Organizers say the marches are nonpartisan, but many taking part cite concerns over the Trump administration’s uncertain position toward climate science, as well as proposed budget cuts.
It’s raising questions about whether scientists should get involved in what could be perceived as a political event.
Erich Osterberg is an assistant professor in the Department of Earth Science at Dartmouth College, and he's speaking at the Concord event. He joined NHPR's Morning Edition.
This is your first time taking part in this kind of organized march. Can you talk to me about what went into your decision to get involved?
For me, this is really all about climate science because I’m a climate scientist and the issue that really resonates with me is that we need to move past this false debate about whether climate change is real so that we can have the real debate as a society about how we’re going to fix it. We know here in New Hampshire our winters are getting warmer, our lake ice is dwindling, we know our summers are hotter, the sea levels are rising, we see more intense storms. And we know from the climate science that it’s really our carbon pollution that is to blame for this. And so from my perspective, the question has to be how are we going to come together as a society to address this problem and fix it.
Were you reluctant to participate? What kind of discussion was there in the science community?
There was an op-ed in the New York Times back in late January that argued that climate scientists really shouldn’t do this, or scientists in general, that this was a bad idea. And we actually had a pretty involved discussion amongst my colleagues here at Dartmouth about whether we would participate in the marches. And ultimately I decided that I disagreed with the perspective in the op-ed. I felt like when people come together to support things in a big show like this, it does actually have a positive impact, and I think we’ve seen that through some of the other marches that have taken place.
The op-ed made one point which is that what we really need to be doing as scientists is getting out into the communities and meeting one-on-one or in small groups with people who might not be at the march on Saturday. And I agree with that, but I don’t see it as an either/or. A lot of us have been doing that sort of work in communities for a lot of years. And I fully intend to continue that kind of work, perhaps even double down on that work, but I’ll also be happy to be marching on Saturday.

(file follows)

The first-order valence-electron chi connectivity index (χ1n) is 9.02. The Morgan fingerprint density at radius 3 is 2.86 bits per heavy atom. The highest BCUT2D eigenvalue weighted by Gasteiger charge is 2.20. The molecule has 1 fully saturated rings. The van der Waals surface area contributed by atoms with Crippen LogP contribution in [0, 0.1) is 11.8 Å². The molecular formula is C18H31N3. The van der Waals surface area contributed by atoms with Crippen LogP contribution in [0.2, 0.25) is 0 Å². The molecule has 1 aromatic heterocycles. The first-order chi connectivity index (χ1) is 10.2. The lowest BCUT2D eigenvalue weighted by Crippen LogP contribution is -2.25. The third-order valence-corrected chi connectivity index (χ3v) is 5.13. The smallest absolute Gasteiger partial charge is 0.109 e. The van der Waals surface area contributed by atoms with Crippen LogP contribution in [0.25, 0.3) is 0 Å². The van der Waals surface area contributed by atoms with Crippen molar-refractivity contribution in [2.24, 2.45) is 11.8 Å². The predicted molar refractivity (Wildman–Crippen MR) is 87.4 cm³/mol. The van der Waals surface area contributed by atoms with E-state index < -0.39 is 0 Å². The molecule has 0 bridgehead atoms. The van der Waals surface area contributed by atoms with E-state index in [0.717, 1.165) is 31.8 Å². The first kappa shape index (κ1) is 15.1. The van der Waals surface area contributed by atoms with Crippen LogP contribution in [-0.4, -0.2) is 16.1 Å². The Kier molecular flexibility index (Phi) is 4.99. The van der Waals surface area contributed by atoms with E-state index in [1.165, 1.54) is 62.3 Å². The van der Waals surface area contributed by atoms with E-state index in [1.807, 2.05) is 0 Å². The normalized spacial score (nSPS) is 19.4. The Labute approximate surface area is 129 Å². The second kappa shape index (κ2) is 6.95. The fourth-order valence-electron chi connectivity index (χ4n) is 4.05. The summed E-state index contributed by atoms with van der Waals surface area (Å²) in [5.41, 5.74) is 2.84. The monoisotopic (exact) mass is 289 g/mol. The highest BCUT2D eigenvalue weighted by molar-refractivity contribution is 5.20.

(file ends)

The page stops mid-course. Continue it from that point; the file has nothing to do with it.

The op-ed you’re talking about was written by a scientist named Robert Young and he made the argument that this could raise concerns about scientists losing credibility by injecting themselves into a political debate. Are you worried that casual observers could see this as scientists politicizing this?
I do worry about that a little bit, but ultimately I decided that certainly for climate science, this issue has been so politicized for so long, I think it’s hard for it to get more politicized. I think that as scientists, we spend our careers studying these issues and we see these things day to day, when we go into the field. I go to Greenland and Antarctica and I see these changes happening. I feel like it’s my responsibility to get out there and inform the public to the best of my ability about what I see and what I think it means for the climate system. And then what we do about it, that’s a whole separate issue. I’m not marching Saturday advocating for any particular policy decision. What I’m saying is we need to stop saying that there’s a debate about whether climate change is real. And as a scientist, that’s not a political issue, that’s not a partisan issue. That’s just based on the facts and the data that we work with every day as experts in this field.